After spending the past decade dodging the media spotlight and releasing a string of eccentric albums greeted mostly by mainstream indifference, Pearl Jam is back with a career-redefining new album (cleverly titled "Pearl Jam") and a renewed desire to spread their anti-Bush political message to the masses. That’s their party line, and they’re sticking to it.
In some ways, the band, which will appear Saturday, Sunday and Tuesday at the Bill Graham Civic Auditorium, never left. Sure, they stopped making TV appearances, and their last MTV video — prior to "Life Wasted," the second single from their current eponymous tour de force — was 1992’s "Jeremy." All of which lends credence to the theory that the Seattle quintet essentially took a 10-year mental vacation — just as friend and one-time collaborator Neil Young was accused of doing during a five-year stint with Geffen Records, which slapped the Canadian singer with a $3 million lawsuit for making "unrepresentative," noncommercial music.
Pearl Jam never got sued by longtime label Epic Records, though the two quietly parted ways in 2003. And it can never be said that their tenure with the label wasn’t prolific. After the multiplatinum success of ’90s smashes "Ten," "Vs." and "Vitalogy," Eddie Vedder and company produced a steady stream of studio efforts (among them, the critically acclaimed "Binaural" and, most recently, 2002’s "Riot Act") to complement a staggering 175 live albums. Of course, those recordings might never have existed had the band continued its doomed two-year legal battle with Ticketmaster, which was settled by the Justice Department in 1995. Now, Pearl Jam and Ticketmaster are working hand in hand, but again, times have changed.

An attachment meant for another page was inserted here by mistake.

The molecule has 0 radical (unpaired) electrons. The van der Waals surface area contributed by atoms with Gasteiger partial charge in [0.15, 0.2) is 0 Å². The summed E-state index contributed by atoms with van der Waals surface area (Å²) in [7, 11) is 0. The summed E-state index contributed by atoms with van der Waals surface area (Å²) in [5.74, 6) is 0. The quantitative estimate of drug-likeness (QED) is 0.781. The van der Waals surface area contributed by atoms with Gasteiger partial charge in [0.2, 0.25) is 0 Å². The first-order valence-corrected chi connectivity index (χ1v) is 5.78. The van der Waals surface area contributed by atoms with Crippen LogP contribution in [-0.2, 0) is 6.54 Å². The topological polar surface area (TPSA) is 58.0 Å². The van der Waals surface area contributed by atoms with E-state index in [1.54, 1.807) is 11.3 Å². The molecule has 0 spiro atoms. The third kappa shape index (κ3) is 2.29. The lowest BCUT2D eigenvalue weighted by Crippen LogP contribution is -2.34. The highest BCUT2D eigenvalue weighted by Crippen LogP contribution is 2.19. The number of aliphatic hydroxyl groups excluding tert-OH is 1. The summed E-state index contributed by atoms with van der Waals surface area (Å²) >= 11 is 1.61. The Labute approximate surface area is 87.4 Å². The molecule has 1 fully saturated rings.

The band’s lineup remains largely intact from its superstar heyday, featuring core members Vedder, guitarists Stone Gossard and Mike McCready and bassist Jeff Ament. (Ex-Soundgarden drummer Matt Cameron signed on in 1998 to replace ailing ex-Chili Pepper Jack Irons.) But the attitude is markedly different.
After struggling through a turbulent 2000 divorce and an incident that year that left nine concertgoers dead at the Roskilde Festival in Denmark, Vedder has reaffirmed his desire to use Pearl Jam’s fame as a means of speaking out against the Bush administration and the war in Iraq. The band recently signed with a new label, improbably aligning themselves with BMG Music honcho Clive Davis, the man who discovered Barry Manilow. And before returning to MTV, they even turned up on late-night television, with rare appearances on "Saturday Night Live" and "The Late Show with David Letterman."
For their Bay Area run, which promises to touch on all phases of their colorful career, Pearl Jamwill be accompanied by another group of strangers to the small screen. Following an uncharacteristic cameo on the May season finale of the WB’s "Gilmore Girls" and the June release of their 18th studio album, "Rather Ripped," alt-rock veterans Sonic Youth will set the stage at the Bill Graham with a typically raucous show heavy on new tracks, including "Incinerate" and "Pink Steam," alongside a smattering of past hits like "100%." They will headline a show of their own Friday at the Fillmore.